• The cervicofacial form usually begins as a small, flat, hard swelling, with or without pain, under the oral mucosa or the skin of the neck or as a subperiosteal swelling of the jaw. Subsequently, areas of softening appear and develop into sinuses and fistulas that discharge the characteristic sulfur granules.
  • In the abdominal form, the intestines (usually the cecum and appendix) and the peritoneum are infected. Pain, fever, vomiting, diarrhea or constipation, and emaciation are characteristic. One or more abdominal masses develop and cause signs of partial intestinal obstruction. Draining sinuses and intestinal fistulas may develop and extend to the external abdominal wall.
  • In the localized pelvic form, patients who use an IUD have vaginal discharge and pelvic or lower abdominal pain.
  • In the thoracic form, lung involvement resembles TB. Extensive invasion may occur before chest pain, fever, and productive cough appear. Perforation of the chest wall, with chronic draining sinuses, may result.
  • In the generalized form, infection spreads hematogenously to multiple areas, including the skin, vertebral bodies, brain, liver, kidneys, ureters, and, in women, pelvic organs. Diverse symptoms (eg, back pain, headache, abdominal pain) related to these sites may occur.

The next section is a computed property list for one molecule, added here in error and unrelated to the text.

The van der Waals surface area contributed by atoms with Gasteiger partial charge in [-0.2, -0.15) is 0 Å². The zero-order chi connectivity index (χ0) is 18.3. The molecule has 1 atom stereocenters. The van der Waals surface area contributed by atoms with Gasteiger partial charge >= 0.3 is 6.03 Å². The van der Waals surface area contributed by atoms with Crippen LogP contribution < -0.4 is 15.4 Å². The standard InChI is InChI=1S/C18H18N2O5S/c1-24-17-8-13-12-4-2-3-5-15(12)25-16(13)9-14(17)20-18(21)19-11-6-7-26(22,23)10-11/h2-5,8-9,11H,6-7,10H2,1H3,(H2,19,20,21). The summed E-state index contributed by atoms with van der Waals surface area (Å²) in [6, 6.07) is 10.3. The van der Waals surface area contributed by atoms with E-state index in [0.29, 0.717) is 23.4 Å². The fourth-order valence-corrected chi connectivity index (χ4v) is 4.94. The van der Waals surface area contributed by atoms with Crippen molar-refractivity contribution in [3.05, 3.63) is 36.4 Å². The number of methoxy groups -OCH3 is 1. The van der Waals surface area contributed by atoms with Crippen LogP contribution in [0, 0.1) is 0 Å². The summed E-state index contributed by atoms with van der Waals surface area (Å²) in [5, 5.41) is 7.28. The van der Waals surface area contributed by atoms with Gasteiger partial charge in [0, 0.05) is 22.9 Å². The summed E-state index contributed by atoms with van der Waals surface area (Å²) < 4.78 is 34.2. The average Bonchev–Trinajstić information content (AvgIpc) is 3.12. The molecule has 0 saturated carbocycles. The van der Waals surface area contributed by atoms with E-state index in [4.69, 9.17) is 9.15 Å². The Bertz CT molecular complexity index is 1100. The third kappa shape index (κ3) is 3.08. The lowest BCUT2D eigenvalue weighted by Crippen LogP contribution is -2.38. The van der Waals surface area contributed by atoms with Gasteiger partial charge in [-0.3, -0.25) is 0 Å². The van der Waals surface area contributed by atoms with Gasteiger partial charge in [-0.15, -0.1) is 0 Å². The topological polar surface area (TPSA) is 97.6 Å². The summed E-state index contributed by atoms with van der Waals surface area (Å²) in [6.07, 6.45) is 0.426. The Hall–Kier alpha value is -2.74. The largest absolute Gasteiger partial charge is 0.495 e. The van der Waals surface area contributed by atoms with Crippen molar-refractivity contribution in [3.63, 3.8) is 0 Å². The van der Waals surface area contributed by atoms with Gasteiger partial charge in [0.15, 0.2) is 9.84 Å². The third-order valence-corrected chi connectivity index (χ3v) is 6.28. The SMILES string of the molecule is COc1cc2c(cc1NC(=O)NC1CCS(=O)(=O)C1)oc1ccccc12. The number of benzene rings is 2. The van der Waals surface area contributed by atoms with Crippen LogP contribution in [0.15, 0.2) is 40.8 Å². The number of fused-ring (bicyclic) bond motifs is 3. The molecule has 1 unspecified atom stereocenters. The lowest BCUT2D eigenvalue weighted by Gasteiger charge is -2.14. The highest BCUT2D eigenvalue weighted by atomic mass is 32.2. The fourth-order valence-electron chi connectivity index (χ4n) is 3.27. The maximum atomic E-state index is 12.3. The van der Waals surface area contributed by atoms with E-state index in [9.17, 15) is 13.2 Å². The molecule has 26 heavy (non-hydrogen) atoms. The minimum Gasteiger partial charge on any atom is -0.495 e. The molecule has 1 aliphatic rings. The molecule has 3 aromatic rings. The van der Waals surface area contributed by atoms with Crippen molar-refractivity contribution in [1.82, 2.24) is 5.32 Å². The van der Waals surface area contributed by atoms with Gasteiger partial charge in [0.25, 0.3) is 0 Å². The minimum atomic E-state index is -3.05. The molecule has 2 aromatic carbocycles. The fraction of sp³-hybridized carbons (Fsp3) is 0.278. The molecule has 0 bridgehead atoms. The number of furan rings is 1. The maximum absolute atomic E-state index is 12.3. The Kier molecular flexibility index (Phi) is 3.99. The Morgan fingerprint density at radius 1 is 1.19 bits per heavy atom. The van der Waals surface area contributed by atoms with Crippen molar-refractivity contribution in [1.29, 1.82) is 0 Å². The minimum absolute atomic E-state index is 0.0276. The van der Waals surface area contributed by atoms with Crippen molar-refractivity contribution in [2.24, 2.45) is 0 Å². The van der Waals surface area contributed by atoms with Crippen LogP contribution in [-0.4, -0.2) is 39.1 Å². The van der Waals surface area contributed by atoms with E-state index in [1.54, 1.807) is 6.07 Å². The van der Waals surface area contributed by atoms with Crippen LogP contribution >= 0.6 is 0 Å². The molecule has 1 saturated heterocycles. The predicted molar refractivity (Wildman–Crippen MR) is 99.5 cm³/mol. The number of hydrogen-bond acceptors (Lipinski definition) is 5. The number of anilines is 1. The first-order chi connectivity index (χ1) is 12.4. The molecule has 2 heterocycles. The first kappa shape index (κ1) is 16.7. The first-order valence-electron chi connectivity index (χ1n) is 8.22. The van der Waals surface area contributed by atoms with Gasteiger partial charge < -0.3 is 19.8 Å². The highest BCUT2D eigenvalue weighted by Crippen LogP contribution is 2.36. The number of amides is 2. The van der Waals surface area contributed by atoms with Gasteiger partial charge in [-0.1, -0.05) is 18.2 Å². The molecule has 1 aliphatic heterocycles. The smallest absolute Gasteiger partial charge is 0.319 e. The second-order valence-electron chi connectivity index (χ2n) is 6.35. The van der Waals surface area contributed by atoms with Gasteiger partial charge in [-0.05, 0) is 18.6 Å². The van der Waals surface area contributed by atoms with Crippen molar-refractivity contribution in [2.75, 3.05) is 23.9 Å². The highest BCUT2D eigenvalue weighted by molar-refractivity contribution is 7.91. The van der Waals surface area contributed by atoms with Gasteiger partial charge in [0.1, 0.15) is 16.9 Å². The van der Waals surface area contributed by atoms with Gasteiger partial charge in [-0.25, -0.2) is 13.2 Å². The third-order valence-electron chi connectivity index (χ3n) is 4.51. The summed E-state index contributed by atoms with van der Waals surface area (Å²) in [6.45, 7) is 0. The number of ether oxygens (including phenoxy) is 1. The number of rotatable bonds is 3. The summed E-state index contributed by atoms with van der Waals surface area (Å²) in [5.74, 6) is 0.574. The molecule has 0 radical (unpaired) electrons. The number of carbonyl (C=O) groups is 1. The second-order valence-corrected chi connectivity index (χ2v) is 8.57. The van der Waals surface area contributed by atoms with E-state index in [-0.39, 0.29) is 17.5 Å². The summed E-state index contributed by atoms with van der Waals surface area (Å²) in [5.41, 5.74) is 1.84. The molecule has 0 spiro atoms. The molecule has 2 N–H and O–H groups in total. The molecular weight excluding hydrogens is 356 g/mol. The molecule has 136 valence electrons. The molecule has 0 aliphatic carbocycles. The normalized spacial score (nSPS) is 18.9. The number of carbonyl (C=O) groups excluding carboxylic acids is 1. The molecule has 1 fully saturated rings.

What are the complications of actinomycosis?

  • Abscesses that occur as a result of actinomycosis may develop in many parts of your body, including your lungs. Abscesses can spread easily from one part of your body to another.
  • If the original site of the infection is located in the skin of your face, it may spread to nearby parts of your body, such as your scalp or ears.
  • If the original site of the infection is your mouth, it may spread to your tongue, larynx (voicebox), trachea (windpipe), salivary glands and the tubes that connect your throat to your nose.